can’t be written down
 Tries to transmit an experience that
yields direct insight into mind and
Buddha-nature
Zen Theses: Interrelation

 Allthings interrelate and affect one


another
 Each object (dharma) can be
defined only in terms of other
dharmas
Zen Theses: Emptiness

 The
nature of dharmas is empty
 The
ultimate truth of the world is
emptiness
Mt. Kailash, Tibet
Discrimination and
Language
 Language
involves
discrimination
 Noun: pig/not
pig
 Adjective:
pink/not pink
 Verb: fly/not
fly
 Adverb:
quickly/ not
quickly
Experience and Language

 Experience goes beyond


discriminations
 Experience can’t be captured in
language
Discrimination and Desire

 Desire also requires discrimination


 Satisfaction: what we want
 Frustration: not what we want
Discrimination and Desire
 The dharmas are
empty
 The distinctions
are unreal
 We think in
language —> we
project
distinctions onto
world —> we
desire —> we
suffer
Cocoon of discrimination
 Language —> suffering
 We can avoid desire and
suffering by
transcending language
 To escape cycle of birth
and death, avoid
“becoming imprisoned
in a cocoon of
discrimination”
Two Kinds of Experience

 Reflective experience: experience with thought


and self-awareness; mind distinct from objects
of thought
Clear Mind

 Prereflectiveexperience— “clear
mind”— experience without
thought or self-awareness; mind as
mirror: no distinction between
mind and object
Levels of Self-awareness

 ** driving **
 I’m driving
 I’m thinking, “I’m driving”
 I’m thinking, “I’m thinking, ‘I’m driving’”
 I’m thinking, “I’m thinking, ‘I’m thinking, . . . .’”
How to break out?
 Rational thought about
reflection leads to more
reflection
 Cf.: “Don’t be self-
conscious!” “Try not to
try so hard!”
 Koan, shouts, beatings,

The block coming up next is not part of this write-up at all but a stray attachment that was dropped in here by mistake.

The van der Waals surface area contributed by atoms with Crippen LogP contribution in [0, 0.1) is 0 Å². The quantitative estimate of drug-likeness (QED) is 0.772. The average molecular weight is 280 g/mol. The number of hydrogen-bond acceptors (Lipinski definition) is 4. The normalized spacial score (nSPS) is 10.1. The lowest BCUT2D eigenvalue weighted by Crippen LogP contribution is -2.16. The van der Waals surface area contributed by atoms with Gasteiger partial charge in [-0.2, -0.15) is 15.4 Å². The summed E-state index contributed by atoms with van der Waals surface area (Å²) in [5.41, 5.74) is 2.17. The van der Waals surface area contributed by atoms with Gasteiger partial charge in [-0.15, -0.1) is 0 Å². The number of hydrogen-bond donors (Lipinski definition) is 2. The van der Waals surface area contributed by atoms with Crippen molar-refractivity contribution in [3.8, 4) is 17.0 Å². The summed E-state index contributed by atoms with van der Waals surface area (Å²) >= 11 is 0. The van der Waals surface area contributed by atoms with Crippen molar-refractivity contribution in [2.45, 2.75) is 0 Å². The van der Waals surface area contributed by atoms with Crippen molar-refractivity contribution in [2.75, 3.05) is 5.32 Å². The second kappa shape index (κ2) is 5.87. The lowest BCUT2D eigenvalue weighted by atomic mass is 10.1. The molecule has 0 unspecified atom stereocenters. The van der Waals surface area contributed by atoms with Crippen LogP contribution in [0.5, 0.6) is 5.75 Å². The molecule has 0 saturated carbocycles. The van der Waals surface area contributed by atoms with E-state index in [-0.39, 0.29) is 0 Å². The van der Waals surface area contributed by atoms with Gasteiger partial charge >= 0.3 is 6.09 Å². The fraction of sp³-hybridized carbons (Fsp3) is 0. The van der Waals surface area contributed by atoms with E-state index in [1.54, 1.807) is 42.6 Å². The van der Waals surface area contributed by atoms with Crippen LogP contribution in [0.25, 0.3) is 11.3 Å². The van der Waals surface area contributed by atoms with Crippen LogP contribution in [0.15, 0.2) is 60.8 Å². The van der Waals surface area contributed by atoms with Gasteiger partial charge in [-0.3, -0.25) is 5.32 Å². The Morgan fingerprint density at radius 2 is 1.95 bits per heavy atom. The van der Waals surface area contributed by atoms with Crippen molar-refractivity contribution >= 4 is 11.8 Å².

etc., try to break pattern
of rational reflection
Ultimate truth

 “The ultimate truth is


Mind itself, which is
free from all forms,
inner and outer. No
words can therefore
describe mind, no
discriminations can
reveal it.”
Understanding Zen

 Zen can’t be
understood by
rational thought
 Those who
understand Zen
don’t understand it
 Those who don’t
understand Zen
understand it
Selecting the Sixth
Patriarch
 Hongren, on why he
chose Hui-neng(638-
723) as his
successor: “Of my
500 disciples 499
possess a
remarkable
understanding of
Zen. Only Hui-
nengdid not
understand Zen.
That’s why I chose
him.”
The Zen Circle
The Zen Circle
180°: Nothing I

Tathagata Zen

270°: Freedom I  90°: Karma 

Patriarchal 
Theoretical 

360°: Big I 0°: Small 
0°: Small I

 We use
language, make
distinctions
 Attached to
name and form
 We label and
define objects
 Book ≠ pencil
 We desire and
suffer
90°: Karma I

 Theoretical Zen
 Attached to
thinking
 Dharmas are
empty
 Everything is
manifestation of
mind
 Book = pencil; all
things ultimately
one
 Form = emptiness
180°: Nothing I

 Tathagata Zen
 First
Enlightenment
 Give up
attachment to
thinking
 Attached to
emptiness
 Everything empty
 Can’t define
anything
 “What is a book?”
“Is the book the
270°: Freedom I

 Attached to
freedom
 Even emptiness is
empty
 Not bound by
name, form, or
emptiness
 World can be
anything we like;
we are free
 “The book is
angry; the pencil
laughs”
360°: Big I
 Patriarchal Zen
 Full Enlightenment
 No attachment to anything
 We see things as they are
 Action intuitive
 Mind is clear mirror
 No desire
 “The book is the book; the
pencil is the pencil”
 “Just like this”
Thanks to the contributors of valuable sources

Thank you